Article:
It was back into the woods for one of the few mostly ride-able sections and then briefly on a flat for a quick recovery. Then began the last and steepest section of the course; Airport Road. Most of the nearly 1,300 feet this short 7-mile course will be gained are here. Presumably the road is named without irony.

The climb is deceptive. At first it’s a mild pitch and fairly comfortable to just sit in and ride. Out of nowhere, the pitch spikes. Most racers walk here, I barely ride in my easiest gear. It relents slightly before turning into single track that gets even steeper forcing nearly every rider (including the author) of his or her bike.

Looking over my shoulder, I can see mountains and valleys so vast they resemble Colorado. I can only take in the view for a moment, but the most memorable was on the dawn lap when the valley floor below was filled with little clouds like a dish containing a small amount of cream. At the top there is some riding and some more walking. Suddenly it turns into a mostly ride-able descent punctuated by a few sections that would kill any would-be riders.

I head through the gates to the start finish area, pass the baton to Marc, scan my RF card for the electronic timing and start the ritual post lap ritual that I will repeat five more times. This year we have no support crew to clean and tune our bikes which they will require apr├Ęs every lap.

I am hungry, filthy, wet and cold. It’s now time to clean and fix my bike. I thought this would be a hassle but it’s actually more reassuring working on my own bike than handing it to a pit crew. I know I will fix everything correctly and get my ride completely dialed. The extra effort expended is better than dealing with a malingering pit crew, the displeasure and anxiety of which I have had to deal with in races past.

It’s now back to the condo to chow, shower and maybe catch an hour’s nap. I have only three hours to do all this and each one of us will repeat this process 4 to 5 times during the race.

By the end of the race the course is dryer and more ride-able. Our team is fairing better than expected. Everyone’s pulling solid, consistent laps and we’re making our baton hand-offs seamlessly.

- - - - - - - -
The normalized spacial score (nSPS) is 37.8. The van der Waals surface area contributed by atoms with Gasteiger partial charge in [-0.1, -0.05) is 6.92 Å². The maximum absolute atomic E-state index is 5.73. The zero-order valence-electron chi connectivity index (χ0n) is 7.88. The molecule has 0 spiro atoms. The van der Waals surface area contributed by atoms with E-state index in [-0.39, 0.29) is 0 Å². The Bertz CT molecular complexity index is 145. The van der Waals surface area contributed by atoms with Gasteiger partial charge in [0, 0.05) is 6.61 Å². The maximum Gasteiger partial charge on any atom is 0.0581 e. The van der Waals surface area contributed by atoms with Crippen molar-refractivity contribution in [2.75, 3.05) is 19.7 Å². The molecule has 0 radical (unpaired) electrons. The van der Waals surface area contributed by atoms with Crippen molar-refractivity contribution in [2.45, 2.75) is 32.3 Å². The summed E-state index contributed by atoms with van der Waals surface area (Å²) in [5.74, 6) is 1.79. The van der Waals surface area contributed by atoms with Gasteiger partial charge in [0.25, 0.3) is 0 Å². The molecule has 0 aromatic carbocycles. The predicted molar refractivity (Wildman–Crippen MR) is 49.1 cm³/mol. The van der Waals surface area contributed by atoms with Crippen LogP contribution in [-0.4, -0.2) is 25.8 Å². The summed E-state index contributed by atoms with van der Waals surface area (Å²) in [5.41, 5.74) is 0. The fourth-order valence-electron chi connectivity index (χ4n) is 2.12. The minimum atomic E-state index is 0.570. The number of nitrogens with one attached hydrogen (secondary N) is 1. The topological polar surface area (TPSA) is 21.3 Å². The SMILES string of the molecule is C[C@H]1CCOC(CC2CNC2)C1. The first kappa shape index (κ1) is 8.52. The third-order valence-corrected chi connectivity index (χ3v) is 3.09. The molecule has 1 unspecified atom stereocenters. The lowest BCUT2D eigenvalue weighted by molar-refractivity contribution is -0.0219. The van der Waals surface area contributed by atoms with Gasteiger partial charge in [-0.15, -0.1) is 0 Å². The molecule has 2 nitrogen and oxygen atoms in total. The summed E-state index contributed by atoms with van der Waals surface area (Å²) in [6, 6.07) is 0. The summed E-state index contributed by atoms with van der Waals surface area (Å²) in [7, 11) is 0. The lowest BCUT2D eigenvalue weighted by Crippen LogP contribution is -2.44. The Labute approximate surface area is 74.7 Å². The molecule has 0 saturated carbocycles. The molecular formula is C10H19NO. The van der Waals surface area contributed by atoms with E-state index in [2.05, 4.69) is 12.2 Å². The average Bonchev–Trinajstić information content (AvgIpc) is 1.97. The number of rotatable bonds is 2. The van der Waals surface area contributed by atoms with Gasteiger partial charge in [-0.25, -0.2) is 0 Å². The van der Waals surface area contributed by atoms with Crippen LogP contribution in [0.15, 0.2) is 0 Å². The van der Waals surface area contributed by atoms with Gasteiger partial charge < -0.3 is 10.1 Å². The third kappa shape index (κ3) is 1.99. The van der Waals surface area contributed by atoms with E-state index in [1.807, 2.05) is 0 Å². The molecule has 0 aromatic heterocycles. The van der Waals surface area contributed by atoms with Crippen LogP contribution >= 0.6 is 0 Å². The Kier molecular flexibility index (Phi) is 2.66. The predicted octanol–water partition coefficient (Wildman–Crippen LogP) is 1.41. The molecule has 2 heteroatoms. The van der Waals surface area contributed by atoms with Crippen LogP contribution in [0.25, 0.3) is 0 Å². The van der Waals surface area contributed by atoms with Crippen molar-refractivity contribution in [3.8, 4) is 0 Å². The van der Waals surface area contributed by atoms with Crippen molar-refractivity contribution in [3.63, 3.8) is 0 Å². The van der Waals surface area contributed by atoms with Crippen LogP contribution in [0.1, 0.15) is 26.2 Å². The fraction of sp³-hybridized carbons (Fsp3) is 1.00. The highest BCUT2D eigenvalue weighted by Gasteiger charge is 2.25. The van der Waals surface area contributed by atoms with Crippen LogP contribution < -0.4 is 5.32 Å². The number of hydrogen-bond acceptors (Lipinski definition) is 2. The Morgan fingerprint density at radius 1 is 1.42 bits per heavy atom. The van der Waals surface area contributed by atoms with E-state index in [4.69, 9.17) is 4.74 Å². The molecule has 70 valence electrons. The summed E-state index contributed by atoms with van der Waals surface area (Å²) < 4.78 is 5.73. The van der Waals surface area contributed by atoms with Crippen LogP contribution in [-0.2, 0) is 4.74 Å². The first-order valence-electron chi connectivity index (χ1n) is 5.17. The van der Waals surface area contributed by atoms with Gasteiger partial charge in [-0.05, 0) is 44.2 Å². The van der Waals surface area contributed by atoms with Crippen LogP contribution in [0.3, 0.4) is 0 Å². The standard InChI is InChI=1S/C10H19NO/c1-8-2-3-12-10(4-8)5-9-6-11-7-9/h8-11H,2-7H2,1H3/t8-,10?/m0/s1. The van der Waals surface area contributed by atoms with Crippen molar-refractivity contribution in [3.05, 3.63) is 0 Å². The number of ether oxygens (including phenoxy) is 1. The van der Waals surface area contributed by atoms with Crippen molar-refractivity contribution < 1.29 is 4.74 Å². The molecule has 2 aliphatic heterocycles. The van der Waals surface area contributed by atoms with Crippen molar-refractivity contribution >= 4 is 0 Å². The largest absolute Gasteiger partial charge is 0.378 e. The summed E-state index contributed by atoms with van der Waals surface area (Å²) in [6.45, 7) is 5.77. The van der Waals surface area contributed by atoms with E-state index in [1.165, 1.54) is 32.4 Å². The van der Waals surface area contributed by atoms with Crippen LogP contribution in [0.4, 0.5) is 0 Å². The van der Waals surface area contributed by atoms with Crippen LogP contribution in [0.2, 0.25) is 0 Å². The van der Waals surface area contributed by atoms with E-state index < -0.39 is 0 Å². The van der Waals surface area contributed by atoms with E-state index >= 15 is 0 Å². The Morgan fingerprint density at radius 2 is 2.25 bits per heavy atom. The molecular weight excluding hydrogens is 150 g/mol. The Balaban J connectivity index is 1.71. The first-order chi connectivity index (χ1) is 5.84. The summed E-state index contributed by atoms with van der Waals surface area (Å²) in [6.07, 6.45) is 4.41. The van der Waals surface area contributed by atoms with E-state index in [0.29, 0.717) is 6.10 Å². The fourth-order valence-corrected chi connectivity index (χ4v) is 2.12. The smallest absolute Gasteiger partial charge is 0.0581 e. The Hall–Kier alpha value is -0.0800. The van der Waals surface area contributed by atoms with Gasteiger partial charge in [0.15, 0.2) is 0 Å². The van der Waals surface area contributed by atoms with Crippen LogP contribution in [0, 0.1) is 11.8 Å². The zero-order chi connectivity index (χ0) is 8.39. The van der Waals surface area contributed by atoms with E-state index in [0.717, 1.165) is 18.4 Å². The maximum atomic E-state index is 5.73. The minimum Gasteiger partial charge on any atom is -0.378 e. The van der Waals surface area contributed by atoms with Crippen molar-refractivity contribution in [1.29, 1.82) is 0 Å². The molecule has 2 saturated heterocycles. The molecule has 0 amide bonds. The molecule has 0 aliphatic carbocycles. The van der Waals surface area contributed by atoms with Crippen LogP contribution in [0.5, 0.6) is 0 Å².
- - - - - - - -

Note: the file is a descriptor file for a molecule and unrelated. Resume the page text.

We’re in third place in our category and 18th place of 170 teams overall. At this point the fastest two teams in the race are ahead of us and in our category. We have no chance of catching them but we want to make sure we have third place locked up. The fourth place team is less consistent than we are, but they have one fast rider who makes up 10 minutes on us every time he goes out.

Coming into the last few laps we have as much as a 15-minute lead, but we’re worried they’re going to send him out on back-to-back laps to make up for their slower teammates potentially nabbing the third place slot from us.

I am the last rider going out. Marc asks me if I want to know where they’re at time-wise. I say no. I’d rather not have that stress on me while I am racing. I dose up on all the carbs and Gatorade I can, tune my bike and get myself psyched. I tell Marc I can do a 70-minute lap and I feel good. I don’t think I will do much better than that.

Dave comes in at 11am and I bolt for my bike having gone over the course again mentally again and again. I feel strong and I’ve taken a warm-up ride so I don’t have to warm up on the course. It’s a warm, beautiful day in contrast to the on again, off again rain, fog and cold of the day before.

I am riding more confidently than I did at night. Knowing this is my sixth and last lap I don’t have to worry about holding back. I do have to worry about going out too hard on one of the technical sections and hurting myself. I make it to Airport Road - no one has passed me thus far.

I am worried the fourth place team, Fat and Happy is going to catch up. I hope they are more fat and less happy. Near the top of the climb where I have to walk the only rider on that lap will pass me… Is it the fast Fat and Happy rider or someone else? I won’t know till I finish.

I run the technical sections at the top, pass DT from CityBikes team Sweetcheeks and find my way to the bottom of the mountain. There are two riders creeping up on me and I wonder if they are our competitors. I am determined not to let them pass. On the last steep downhill straightaway, I am going all out as one of the guys in back of me tries recklessly to pass before the sharp left into the staging area at the finish.

If I can get in there, I can lock up third for our team, but this could be the Fat and Happy rider if he hasn’t passed me already. Immediately – and wisely – he aborts his flanking maneuver. I enter the finish area cheered on my teammates having thwarted all would-be passers save one. Apparently, the dude who passed me on the climb was neither Fat nor Happy.

Gwadzilla locks up third!

Our team functioned flawlessly, we got on well, had no spats, we mopped upon the competition – the team that won our category – won the race over all. My last lap was tied with my second lap as my fastest – a full five minutes ahead of what I told Marc I would pull at 65 minutes. Each one of us pulled exceptional and consistent lap times and put our best effort into the team. We came in 16th of 170 teams overall and I am already looking forward to racing with these guys again!


Here is Brian's MAC PAGE. On this page you can see images from the SNOWSHOE EVENT as well as story/reports/and pictures from his travels and his races all over the country and some around the world. Check it out!

and in my BLOG ARCHIVES is my RACE REPORT from SNOWSHOE, it is about 3/4 of the way down the page.

Hold on....
I think it is at the bottom of this page!
scroll on down!
after all, you can not deprive yourself the pleasure of viewing all the photos I have posted on my site!